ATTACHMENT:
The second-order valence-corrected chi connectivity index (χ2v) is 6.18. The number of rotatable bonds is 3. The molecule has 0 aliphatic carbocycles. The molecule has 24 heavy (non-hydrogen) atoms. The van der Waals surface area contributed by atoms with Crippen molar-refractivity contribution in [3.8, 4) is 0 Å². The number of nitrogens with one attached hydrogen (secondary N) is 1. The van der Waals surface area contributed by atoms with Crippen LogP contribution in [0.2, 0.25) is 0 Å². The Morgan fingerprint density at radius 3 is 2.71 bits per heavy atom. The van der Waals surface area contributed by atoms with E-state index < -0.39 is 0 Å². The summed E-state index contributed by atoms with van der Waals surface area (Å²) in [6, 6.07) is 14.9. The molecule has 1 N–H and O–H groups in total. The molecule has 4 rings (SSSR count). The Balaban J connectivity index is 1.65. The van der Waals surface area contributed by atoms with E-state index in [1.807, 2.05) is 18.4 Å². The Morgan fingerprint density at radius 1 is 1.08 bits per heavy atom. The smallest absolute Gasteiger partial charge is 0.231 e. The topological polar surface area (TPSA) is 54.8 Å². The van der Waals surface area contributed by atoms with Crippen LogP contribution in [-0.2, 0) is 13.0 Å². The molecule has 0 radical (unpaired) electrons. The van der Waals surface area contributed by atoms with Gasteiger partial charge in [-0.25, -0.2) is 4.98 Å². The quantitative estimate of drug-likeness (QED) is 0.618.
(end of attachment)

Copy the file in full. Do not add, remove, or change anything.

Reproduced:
The second-order valence-corrected chi connectivity index (χ2v) is 6.18. The number of rotatable bonds is 3. The molecule has 0 aliphatic carbocycles. The molecule has 24 heavy (non-hydrogen) atoms. The van der Waals surface area contributed by atoms with Crippen molar-refractivity contribution in [3.8, 4) is 0 Å². The number of nitrogens with one attached hydrogen (secondary N) is 1. The van der Waals surface area contributed by atoms with Crippen LogP contribution in [0.2, 0.25) is 0 Å². The Morgan fingerprint density at radius 3 is 2.71 bits per heavy atom. The van der Waals surface area contributed by atoms with E-state index < -0.39 is 0 Å². The summed E-state index contributed by atoms with van der Waals surface area (Å²) in [6, 6.07) is 14.9. The molecule has 1 N–H and O–H groups in total. The molecule has 4 rings (SSSR count). The Balaban J connectivity index is 1.65. The van der Waals surface area contributed by atoms with E-state index in [1.807, 2.05) is 18.4 Å². The Morgan fingerprint density at radius 1 is 1.08 bits per heavy atom. The smallest absolute Gasteiger partial charge is 0.231 e. The topological polar surface area (TPSA) is 54.8 Å². The van der Waals surface area contributed by atoms with Crippen LogP contribution in [-0.2, 0) is 13.0 Å². The molecule has 0 radical (unpaired) electrons. The van der Waals surface area contributed by atoms with Gasteiger partial charge in [-0.25, -0.2) is 4.98 Å². The quantitative estimate of drug-likeness (QED) is 0.618.